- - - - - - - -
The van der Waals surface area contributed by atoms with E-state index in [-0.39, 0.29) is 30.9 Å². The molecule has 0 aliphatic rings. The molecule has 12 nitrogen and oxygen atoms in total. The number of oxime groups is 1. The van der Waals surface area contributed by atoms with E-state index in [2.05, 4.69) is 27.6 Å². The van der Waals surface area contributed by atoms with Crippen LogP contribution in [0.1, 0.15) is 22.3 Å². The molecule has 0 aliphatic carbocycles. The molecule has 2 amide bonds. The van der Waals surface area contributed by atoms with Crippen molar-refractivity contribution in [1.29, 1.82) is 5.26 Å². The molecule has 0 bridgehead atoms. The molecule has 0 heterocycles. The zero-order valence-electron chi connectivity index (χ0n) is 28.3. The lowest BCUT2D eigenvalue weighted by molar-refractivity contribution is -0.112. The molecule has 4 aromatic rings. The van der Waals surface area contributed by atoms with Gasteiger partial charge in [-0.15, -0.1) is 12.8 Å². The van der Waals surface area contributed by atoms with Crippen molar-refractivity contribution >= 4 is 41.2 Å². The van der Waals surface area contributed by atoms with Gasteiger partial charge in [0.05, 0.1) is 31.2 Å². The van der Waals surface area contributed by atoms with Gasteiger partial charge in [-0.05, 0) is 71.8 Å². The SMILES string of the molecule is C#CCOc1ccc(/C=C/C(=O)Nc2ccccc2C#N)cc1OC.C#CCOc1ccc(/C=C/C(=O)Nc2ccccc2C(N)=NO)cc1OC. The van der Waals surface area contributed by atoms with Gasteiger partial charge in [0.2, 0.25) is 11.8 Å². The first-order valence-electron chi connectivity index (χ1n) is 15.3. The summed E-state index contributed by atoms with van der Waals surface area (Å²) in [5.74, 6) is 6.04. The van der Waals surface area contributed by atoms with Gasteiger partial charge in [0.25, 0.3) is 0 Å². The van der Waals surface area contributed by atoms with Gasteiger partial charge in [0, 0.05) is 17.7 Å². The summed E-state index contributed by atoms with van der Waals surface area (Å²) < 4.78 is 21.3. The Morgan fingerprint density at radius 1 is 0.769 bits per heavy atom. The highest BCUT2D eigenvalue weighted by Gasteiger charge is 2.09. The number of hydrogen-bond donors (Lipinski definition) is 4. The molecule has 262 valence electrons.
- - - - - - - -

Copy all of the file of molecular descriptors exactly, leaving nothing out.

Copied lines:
The van der Waals surface area contributed by atoms with E-state index in [-0.39, 0.29) is 30.9 Å². The molecule has 0 aliphatic rings. The molecule has 12 nitrogen and oxygen atoms in total. The number of oxime groups is 1. The van der Waals surface area contributed by atoms with E-state index in [2.05, 4.69) is 27.6 Å². The van der Waals surface area contributed by atoms with Crippen LogP contribution in [0.1, 0.15) is 22.3 Å². The molecule has 0 aliphatic carbocycles. The molecule has 2 amide bonds. The van der Waals surface area contributed by atoms with Crippen molar-refractivity contribution in [1.29, 1.82) is 5.26 Å². The molecule has 0 bridgehead atoms. The molecule has 0 heterocycles. The zero-order valence-electron chi connectivity index (χ0n) is 28.3. The lowest BCUT2D eigenvalue weighted by molar-refractivity contribution is -0.112. The molecule has 4 aromatic rings. The van der Waals surface area contributed by atoms with Gasteiger partial charge in [-0.15, -0.1) is 12.8 Å². The van der Waals surface area contributed by atoms with Crippen molar-refractivity contribution >= 4 is 41.2 Å². The van der Waals surface area contributed by atoms with Gasteiger partial charge in [0.05, 0.1) is 31.2 Å². The van der Waals surface area contributed by atoms with Gasteiger partial charge in [-0.05, 0) is 71.8 Å². The SMILES string of the molecule is C#CCOc1ccc(/C=C/C(=O)Nc2ccccc2C#N)cc1OC.C#CCOc1ccc(/C=C/C(=O)Nc2ccccc2C(N)=NO)cc1OC. The van der Waals surface area contributed by atoms with Gasteiger partial charge in [0.2, 0.25) is 11.8 Å². The first-order valence-electron chi connectivity index (χ1n) is 15.3. The summed E-state index contributed by atoms with van der Waals surface area (Å²) in [5.74, 6) is 6.04. The van der Waals surface area contributed by atoms with Gasteiger partial charge in [0.25, 0.3) is 0 Å². The van der Waals surface area contributed by atoms with Gasteiger partial charge in [0, 0.05) is 17.7 Å². The summed E-state index contributed by atoms with van der Waals surface area (Å²) < 4.78 is 21.3. The Morgan fingerprint density at radius 1 is 0.769 bits per heavy atom. The highest BCUT2D eigenvalue weighted by Gasteiger charge is 2.09. The number of hydrogen-bond donors (Lipinski definition) is 4. The molecule has 262 valence electrons.